The European Commission has set out to oblige platforms processing crypto transactions for EU residents to share information with tax authorities in the Union. According to the proposal, all crypto service providers, regardless of where they are based, will have to abide by the new rules.
EU to Consider New Reporting Requirements for Crypto Platforms Serving European Users
The executive power in Brussels intends to push through new “tax transparency rules” for the crypto industry. The proposal announced on Thursday concerns all service providers facilitating transactions in crypto assets for customers residing in the EU, not only those that are based there.
At the moment, tax authorities in the bloc lack the information needed to monitor proceeds obtained by using cryptocurrencies, the European Commission (EC) insisted. They are limited in their ability to ensure levies are paid effectively while Europeans lose tax revenues, it stated.
The new regulations, meant to complement the Markets in Crypto-assets (MiCA) legislation and the anti-money laundering rules agreed upon earlier this year, should improve the ability of member states to detect and counter tax fraud, tax evasion and tax avoidance, the Commission elaborated.
The reporting requirements will apply to all crypto service providers, regardless of their size and location, which process transactions of clients residing in the EU. “Serious non-compliance” will trigger penalties with a set minimum level valid across the Union.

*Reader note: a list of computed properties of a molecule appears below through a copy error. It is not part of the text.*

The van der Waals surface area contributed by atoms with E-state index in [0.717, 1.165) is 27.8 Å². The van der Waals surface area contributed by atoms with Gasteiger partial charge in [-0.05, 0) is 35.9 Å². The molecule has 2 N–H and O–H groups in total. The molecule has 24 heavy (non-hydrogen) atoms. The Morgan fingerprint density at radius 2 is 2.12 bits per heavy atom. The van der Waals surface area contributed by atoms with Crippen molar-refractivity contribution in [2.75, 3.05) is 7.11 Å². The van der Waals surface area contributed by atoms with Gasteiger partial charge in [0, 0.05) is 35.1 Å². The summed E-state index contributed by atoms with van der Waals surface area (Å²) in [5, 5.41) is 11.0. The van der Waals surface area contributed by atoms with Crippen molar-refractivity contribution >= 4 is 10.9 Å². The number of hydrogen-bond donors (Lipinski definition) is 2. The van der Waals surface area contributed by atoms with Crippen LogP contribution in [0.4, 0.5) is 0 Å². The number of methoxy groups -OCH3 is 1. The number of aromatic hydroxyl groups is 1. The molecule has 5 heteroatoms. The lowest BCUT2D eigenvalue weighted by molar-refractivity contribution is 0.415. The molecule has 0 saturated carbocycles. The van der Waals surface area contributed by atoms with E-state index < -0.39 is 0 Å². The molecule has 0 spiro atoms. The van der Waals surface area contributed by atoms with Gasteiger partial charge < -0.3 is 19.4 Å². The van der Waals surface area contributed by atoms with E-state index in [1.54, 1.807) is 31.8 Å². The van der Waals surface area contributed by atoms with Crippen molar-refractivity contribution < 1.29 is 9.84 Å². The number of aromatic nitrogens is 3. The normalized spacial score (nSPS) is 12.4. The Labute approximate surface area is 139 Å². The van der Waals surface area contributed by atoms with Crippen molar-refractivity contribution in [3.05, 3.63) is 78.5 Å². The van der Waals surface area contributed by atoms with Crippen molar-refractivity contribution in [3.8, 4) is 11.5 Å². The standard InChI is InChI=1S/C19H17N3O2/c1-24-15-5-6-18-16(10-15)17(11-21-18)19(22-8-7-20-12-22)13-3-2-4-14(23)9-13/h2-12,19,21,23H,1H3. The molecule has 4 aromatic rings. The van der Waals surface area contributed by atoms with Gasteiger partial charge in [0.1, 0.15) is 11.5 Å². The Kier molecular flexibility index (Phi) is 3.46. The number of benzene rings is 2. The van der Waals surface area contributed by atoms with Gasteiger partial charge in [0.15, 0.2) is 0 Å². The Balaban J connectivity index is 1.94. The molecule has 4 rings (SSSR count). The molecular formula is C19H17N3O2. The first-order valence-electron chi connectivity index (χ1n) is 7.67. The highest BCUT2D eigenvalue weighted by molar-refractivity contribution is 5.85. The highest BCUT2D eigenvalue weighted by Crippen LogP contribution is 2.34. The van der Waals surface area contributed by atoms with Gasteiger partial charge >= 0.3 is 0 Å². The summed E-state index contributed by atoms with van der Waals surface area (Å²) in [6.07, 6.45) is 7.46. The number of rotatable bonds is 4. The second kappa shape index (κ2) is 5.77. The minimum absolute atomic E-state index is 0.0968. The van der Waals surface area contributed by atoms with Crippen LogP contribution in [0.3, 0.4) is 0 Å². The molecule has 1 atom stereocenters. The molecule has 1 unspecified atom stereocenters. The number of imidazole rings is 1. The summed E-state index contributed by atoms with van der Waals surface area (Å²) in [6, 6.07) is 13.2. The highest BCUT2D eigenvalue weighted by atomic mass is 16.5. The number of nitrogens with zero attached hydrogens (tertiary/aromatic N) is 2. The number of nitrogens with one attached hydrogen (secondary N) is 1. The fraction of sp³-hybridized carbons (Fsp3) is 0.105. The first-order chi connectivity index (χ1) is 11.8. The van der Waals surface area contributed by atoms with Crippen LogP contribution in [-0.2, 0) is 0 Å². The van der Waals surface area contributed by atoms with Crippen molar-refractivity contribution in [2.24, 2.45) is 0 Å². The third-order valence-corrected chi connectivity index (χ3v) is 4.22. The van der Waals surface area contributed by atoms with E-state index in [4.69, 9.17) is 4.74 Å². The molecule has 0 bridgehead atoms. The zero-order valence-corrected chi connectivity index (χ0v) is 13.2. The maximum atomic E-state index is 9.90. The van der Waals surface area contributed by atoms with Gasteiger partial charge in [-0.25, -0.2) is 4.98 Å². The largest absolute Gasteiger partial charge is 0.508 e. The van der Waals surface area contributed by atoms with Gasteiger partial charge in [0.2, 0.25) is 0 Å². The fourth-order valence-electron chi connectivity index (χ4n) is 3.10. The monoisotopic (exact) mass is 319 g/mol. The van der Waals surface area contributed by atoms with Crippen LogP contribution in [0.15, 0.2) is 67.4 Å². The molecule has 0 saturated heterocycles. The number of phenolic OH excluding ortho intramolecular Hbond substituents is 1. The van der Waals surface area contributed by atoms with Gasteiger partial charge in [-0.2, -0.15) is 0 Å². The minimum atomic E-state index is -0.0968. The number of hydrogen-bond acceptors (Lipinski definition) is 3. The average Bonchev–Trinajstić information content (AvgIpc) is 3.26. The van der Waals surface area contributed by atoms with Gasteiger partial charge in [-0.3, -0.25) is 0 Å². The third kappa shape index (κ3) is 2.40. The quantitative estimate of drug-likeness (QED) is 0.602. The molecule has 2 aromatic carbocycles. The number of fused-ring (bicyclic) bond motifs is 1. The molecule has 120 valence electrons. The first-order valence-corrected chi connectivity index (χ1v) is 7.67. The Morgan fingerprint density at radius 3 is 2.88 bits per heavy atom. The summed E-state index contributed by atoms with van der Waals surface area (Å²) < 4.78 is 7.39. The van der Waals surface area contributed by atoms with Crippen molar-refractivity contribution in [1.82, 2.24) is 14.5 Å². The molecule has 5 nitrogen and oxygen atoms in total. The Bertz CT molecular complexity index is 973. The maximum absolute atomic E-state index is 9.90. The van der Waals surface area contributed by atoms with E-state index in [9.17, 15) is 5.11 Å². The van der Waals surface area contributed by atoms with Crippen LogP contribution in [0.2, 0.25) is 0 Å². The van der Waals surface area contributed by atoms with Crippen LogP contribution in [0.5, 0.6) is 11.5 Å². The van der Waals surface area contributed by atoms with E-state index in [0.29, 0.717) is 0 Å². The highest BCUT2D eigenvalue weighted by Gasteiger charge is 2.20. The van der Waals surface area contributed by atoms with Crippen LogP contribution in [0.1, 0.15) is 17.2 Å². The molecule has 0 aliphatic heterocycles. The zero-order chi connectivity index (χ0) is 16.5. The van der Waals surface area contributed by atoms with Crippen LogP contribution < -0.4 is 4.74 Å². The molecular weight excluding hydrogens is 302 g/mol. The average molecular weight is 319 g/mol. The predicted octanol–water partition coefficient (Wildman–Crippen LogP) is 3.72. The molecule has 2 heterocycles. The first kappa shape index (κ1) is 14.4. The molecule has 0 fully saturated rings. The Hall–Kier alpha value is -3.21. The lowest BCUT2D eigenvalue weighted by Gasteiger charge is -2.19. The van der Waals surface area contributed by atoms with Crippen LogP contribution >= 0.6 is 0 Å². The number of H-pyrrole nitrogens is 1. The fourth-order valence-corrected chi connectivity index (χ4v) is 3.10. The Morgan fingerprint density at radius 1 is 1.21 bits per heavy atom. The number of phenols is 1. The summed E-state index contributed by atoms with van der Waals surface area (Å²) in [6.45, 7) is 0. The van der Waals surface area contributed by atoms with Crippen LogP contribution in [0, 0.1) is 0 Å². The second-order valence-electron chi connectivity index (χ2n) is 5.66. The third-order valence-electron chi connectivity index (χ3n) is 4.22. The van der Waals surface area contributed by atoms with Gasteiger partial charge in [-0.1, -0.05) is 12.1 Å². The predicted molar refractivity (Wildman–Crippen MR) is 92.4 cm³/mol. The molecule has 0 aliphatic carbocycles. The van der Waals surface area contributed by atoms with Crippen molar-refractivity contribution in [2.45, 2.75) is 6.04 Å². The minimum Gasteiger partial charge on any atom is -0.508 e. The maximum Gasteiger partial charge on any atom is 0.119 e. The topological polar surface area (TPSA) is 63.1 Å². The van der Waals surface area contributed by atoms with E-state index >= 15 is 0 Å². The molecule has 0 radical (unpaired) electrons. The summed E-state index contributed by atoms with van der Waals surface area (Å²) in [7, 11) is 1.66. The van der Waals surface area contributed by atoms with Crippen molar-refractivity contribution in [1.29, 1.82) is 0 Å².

“Our proposal will ensure that member states get the information they need to ensure that taxes are paid on gains made in trading or investing crypto assets,” commented Commissioner for Economy Paolo Gentiloni. “It is also fully consistent with the OECD initiative on the Crypto Asset Reporting Framework,” he added.
The plan is to impose the new obligations on the crypto sector through amendments to the Directive for Administration Cooperation (DAC). The EC also suggested extending them to cover e-money and other digital currencies.
The draft proposal will be submitted to the European Parliament for consultations and to the Council of the European Union for adoption. The European Commission expects the updated Directive to be enforced on Jan. 1, 2026.
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